The point of any standardization is to allow interoperation between moving parts in a system. At this moment we have application developers who want to create Comet applications. We have server developers who want to create Comet servers that are responsible for all kinds of data encoding and transportation. But the application developer doesn’t actually care how data departs the server and arrives in the browser. So a Comet protocol should clearly define where these disparate components should meet, and how.
Many servers will likely want to use a shared communication protocol similar to the current Bayeux proposal. But others will be able to push the envelope and experiment with all manner of server/client interactions. For instance, a server could use the same interaction model that Bayeux proposes now, but completely change the encoding of all the information so as to cut the bandwidth down significantly. We wouldn’t want this to be the “standard” because it’s hard to implement, but we would want it to be possible by defining a looser standard.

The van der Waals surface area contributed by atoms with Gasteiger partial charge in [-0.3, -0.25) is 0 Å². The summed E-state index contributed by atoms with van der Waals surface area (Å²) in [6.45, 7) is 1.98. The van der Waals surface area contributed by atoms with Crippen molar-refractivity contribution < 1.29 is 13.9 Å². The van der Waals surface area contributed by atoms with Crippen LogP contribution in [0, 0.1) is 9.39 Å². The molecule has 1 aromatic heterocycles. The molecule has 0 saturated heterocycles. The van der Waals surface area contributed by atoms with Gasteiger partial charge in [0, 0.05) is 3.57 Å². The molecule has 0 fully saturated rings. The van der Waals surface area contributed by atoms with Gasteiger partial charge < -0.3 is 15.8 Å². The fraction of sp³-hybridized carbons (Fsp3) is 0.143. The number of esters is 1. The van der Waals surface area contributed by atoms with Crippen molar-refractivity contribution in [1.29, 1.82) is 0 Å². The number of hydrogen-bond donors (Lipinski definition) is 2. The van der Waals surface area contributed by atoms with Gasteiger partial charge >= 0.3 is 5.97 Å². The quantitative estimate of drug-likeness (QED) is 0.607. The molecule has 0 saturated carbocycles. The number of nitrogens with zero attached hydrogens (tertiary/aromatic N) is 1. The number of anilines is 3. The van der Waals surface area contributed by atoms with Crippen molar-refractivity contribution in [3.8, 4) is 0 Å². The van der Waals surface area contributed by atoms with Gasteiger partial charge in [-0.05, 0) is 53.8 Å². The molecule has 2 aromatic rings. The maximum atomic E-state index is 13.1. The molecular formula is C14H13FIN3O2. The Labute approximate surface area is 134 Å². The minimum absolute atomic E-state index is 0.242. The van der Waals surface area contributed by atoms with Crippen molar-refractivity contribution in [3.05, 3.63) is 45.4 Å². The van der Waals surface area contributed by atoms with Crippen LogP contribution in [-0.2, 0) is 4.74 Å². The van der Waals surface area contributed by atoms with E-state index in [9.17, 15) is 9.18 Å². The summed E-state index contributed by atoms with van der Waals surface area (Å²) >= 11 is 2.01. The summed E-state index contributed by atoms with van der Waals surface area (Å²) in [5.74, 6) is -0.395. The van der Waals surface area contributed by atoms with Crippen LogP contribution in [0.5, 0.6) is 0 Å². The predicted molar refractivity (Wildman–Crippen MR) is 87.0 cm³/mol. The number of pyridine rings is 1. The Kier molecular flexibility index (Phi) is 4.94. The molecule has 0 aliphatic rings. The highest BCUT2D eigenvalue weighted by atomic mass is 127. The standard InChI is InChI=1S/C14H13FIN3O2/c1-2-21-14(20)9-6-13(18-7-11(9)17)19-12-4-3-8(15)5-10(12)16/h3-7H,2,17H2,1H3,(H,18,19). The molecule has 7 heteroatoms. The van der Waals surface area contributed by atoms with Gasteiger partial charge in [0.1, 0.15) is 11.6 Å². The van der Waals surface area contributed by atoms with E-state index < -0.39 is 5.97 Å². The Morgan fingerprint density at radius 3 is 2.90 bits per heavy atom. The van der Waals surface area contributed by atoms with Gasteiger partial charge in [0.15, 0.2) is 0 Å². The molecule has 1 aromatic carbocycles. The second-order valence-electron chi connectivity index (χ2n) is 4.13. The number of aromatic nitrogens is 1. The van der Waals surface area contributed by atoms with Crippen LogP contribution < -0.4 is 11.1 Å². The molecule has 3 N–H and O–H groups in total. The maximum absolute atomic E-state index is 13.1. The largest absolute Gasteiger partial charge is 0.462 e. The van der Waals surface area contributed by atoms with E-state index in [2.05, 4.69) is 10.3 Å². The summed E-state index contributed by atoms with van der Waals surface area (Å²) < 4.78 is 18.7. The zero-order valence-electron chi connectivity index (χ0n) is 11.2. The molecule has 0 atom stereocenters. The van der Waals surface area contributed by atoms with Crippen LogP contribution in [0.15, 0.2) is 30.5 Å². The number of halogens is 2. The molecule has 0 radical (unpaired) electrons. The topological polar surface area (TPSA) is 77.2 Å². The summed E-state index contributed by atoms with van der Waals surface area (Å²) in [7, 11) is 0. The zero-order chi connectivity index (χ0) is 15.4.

The only real reason for defining a communication protocol is to allow non-browser clients to connect. But we should just face the fact that Bayeux is a browser-based standard, and define an alternate spec for non-browsers.
There’s no point in making a developer first choose a Bayeux server, and then choose a Bayeux client. The various Comet server developers can get together and collaborate on interaction models or client implementations, but in the end, all we really want is for application A to run on Bayeux server B, C, or D.